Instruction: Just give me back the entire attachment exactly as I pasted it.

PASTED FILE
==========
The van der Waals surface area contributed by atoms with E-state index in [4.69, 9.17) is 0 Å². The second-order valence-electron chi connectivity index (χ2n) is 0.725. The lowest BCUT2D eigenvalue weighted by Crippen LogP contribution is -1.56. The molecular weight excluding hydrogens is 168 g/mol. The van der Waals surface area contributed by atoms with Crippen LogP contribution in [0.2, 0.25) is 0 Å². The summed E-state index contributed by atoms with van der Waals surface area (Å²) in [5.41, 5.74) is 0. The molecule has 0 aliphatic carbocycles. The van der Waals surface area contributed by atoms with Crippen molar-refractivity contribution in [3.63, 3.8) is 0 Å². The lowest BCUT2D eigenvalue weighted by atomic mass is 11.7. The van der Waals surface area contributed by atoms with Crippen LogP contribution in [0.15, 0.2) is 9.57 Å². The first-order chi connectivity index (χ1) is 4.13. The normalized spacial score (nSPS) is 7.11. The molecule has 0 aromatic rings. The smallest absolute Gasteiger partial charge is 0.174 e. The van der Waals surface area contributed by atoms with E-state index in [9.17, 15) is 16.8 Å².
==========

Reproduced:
The van der Waals surface area contributed by atoms with E-state index in [4.69, 9.17) is 0 Å². The second-order valence-electron chi connectivity index (χ2n) is 0.725. The lowest BCUT2D eigenvalue weighted by Crippen LogP contribution is -1.56. The molecular weight excluding hydrogens is 168 g/mol. The van der Waals surface area contributed by atoms with Crippen LogP contribution in [0.2, 0.25) is 0 Å². The summed E-state index contributed by atoms with van der Waals surface area (Å²) in [5.41, 5.74) is 0. The molecule has 0 aliphatic carbocycles. The van der Waals surface area contributed by atoms with Crippen molar-refractivity contribution in [3.63, 3.8) is 0 Å². The lowest BCUT2D eigenvalue weighted by atomic mass is 11.7. The van der Waals surface area contributed by atoms with Crippen LogP contribution in [0.15, 0.2) is 9.57 Å². The first-order chi connectivity index (χ1) is 4.13. The normalized spacial score (nSPS) is 7.11. The molecule has 0 aromatic rings. The smallest absolute Gasteiger partial charge is 0.174 e. The van der Waals surface area contributed by atoms with E-state index in [9.17, 15) is 16.8 Å².